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Oct 31, 2021

What more do we need to know about Sam Colt? In Hartford we have the iconic blue-domed Colt Armory, Colt Park, the Colt addition to the Wadsworth Atheneum, the Church of the Good Shepard and Colt’s home Armsmear. But it turns out that we may not have known much about Colt’s life before he became fabulously wealthy—he traveled with a novelty act, womanized, drank, smuggled guns to Russia, bribed politicians, and blew up ships in New York Harbor with electricity.

Mary Donohue, Asst. Publisher of Connecticut Explored, the magazine of Connecticut history, digs into some of these stories with Jim Rasenberger, author of Revolver: Sam Colt and the Six-shooter that Changed America.

He is the author of three other booksThe Brilliant DisasterAmerica, 1908; and High Steel—and has contributed to the New York TimesVanity FairSmithsonian, and other publications. A native of Washington, DC, he lives in New York City. Find out more at

Coltsville, Sam’s industrial village including the Colt Armory, workers housing, and his estate, have been listed as a National Historic Landmark and authorized as a National Historical Park under the guidance of the National Park Service. For more history and self-guided tours, go to their website at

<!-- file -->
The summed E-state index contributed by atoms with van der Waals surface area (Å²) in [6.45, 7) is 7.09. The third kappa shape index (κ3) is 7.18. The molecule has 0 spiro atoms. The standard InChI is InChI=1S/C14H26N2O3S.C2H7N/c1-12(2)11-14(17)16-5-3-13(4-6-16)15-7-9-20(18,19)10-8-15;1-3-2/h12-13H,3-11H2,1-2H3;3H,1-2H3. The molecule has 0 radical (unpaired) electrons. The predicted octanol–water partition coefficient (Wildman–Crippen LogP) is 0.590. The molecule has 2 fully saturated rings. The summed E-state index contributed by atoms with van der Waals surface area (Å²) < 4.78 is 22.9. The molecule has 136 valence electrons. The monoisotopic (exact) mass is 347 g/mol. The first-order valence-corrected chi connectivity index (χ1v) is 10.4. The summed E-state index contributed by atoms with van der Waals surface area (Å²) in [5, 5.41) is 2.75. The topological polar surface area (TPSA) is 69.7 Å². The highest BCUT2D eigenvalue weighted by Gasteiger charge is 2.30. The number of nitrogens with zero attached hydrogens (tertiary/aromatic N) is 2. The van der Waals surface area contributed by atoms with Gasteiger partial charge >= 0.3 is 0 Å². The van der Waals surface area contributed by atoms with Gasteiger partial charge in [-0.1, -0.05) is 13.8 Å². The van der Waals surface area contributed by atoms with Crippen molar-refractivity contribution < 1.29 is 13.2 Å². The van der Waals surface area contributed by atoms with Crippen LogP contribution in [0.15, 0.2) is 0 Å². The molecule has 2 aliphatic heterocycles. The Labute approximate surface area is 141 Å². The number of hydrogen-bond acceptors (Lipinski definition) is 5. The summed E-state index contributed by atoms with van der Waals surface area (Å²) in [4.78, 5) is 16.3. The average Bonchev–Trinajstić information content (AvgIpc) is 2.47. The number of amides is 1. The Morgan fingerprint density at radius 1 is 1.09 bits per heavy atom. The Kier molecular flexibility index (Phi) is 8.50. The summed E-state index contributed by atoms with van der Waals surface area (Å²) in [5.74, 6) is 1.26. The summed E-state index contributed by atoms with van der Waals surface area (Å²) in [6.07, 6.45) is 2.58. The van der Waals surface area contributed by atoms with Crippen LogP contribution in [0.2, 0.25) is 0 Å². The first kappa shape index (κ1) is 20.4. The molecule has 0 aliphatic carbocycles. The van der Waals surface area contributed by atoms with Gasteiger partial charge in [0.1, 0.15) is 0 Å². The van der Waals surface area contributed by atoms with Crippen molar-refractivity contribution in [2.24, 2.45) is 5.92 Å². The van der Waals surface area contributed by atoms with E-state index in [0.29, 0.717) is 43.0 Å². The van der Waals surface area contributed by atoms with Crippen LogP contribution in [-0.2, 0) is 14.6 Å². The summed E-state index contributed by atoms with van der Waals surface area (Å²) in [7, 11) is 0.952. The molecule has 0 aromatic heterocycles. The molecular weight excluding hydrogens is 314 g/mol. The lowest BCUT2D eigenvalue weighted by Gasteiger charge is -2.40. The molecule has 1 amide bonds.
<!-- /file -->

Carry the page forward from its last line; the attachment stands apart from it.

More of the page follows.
Find out more about Sam Colt in these Connecticut Explored stories:

This episode of Grating the Nutmeg was produced by Mary Donohue and engineered by Patrick O’Sullivan. Donohue has documented the built environment and pop culture for over 30 years. Contact her at

This episode of Grating the Nutmeg received support from the State Historic Preservation Office of the Dept of Economic and Community Development with funds from the Community Investment Act of the State of Connecticut.

Subscribe to Connecticut Explored at